For a country founded on free speech, some people are getting a lot of flack for opening their mouths.
On Monday, CBS Radio, still reeling from the fall of Don Imus, suspended two local DJs for rebroadcasting a prank call to a Chinese restaurant. The call featured the hosts of WFNY-FM's "The Dog House With JV and Elvis" asking for "flied lice" and referring to the restaurant's female employee as "hot, Asian, spicy."
The same day, Russell Simmons, music mogul and founder of the Hip-Hop Summit Action Network, announced that the recording and broadcast industries should ban three racial and sexist epithets from so-called "clean" versions of rap songs to make hip-hop more socially responsible.
And a New York police sergeant was reassigned after calling three female officers "hos" during a roll call at a Brooklyn stationhouse. In a statement, Police Commissioner Ray Kelly called the sergeant's comments "unacceptable under any circumstances."
From the airwaves to the arts to the street, it seems as if the language police are out in full force. Maybe that's the way it's going to be in the age AI. -- After Imus.
After the talk show host got kicked off the air for calling the women of the Rutgers University basketball team "nappy-headed hos," talk of racial and sexual slurs -- who is saying what and why -- is on the lips of people all over the country.
Political correctness is nothing new. But some say the debate Imus started about what can and cannot be said in public could forever change the language used in pop culture.
Bob Thompson, professor of popular culture at Syracuse University, believes that after Imus, certain people -- especially on-air personalities -- should censor what comes out of their mouths.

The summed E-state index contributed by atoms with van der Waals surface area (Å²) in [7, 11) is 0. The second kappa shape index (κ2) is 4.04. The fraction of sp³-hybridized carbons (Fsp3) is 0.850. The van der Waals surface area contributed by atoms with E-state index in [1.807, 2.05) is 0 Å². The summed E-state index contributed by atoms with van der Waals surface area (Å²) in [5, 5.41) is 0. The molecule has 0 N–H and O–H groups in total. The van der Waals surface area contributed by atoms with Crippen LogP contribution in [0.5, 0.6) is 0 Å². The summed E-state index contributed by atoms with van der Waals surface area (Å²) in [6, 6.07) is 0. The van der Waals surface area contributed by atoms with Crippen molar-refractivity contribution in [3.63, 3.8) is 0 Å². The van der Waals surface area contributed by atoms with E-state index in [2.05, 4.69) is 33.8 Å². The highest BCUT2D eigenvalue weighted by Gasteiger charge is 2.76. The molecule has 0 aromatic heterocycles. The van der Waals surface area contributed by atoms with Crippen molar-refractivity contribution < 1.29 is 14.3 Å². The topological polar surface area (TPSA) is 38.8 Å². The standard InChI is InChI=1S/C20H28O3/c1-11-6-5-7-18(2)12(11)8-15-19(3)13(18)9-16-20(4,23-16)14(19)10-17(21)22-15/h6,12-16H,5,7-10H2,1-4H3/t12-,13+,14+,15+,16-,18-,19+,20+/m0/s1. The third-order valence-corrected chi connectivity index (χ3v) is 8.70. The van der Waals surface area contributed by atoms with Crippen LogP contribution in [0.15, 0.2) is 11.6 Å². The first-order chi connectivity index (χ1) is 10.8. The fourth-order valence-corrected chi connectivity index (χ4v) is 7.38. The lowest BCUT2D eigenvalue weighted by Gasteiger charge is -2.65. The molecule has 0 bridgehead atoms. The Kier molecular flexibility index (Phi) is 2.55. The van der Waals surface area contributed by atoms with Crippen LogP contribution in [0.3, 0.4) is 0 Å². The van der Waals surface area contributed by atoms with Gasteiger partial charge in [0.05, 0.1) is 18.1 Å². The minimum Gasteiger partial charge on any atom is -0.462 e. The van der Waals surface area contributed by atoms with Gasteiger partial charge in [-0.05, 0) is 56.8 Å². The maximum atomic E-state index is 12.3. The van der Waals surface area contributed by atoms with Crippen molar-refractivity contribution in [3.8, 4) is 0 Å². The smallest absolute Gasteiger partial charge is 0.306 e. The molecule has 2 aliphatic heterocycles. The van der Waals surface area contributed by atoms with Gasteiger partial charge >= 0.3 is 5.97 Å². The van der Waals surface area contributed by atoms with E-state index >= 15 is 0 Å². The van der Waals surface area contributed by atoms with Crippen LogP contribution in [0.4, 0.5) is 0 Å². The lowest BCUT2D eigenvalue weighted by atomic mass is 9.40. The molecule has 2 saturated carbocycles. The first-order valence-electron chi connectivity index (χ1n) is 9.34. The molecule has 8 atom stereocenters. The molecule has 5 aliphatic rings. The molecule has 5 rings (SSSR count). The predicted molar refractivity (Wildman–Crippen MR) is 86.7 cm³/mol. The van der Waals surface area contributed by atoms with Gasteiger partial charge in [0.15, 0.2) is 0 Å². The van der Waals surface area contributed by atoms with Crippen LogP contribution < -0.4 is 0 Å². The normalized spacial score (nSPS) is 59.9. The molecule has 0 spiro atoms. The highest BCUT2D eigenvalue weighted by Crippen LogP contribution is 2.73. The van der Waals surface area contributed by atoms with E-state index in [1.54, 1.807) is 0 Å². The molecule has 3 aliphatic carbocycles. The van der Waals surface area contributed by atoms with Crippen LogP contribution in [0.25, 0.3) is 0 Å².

"CBS is obviously hypersensitive about this now. If you're on a CBS show and you're making egregiously Asian jokes, you ought to be scared," he said.
But David E. Bernstein, professor of law at George Mason University and author of "You Can't Say That! The Growing Threat to Civil Liberties from Antidiscrimination Laws," fears that if everyone who says anything offensive gets reprimanded, people will shut up altogether.
"There has to be some allowance for mistakes, for people saying things off the cuff," he said. "We don't want a situation where people are afraid to say anything unscripted for fear of getting fired."
Radio hosts prank call a Chinese restaurant and get suspended. Fox's "Family Guy" makes fun of a heavily accented "Asian reporter Trisha Takanawa" and gets laughs. What's the difference?
According to Camille Paglia, professor of humanities and media at the University of the Arts, it's all about context. Satire is one thing; degrading real people is another.
"Crossing the line into real life is the problem," she told ABC News in a telephone interview when questioned about the hosts who made the prank call. "I too would support them being suspended."
Paglia, however, also supports the right of satire and commentary. "Popular culture is an art form. Pop culture needs protection as the fine arts do. But the moment you step over the line into a news genre, then there are different standards. A different level of judgment is required," she explained.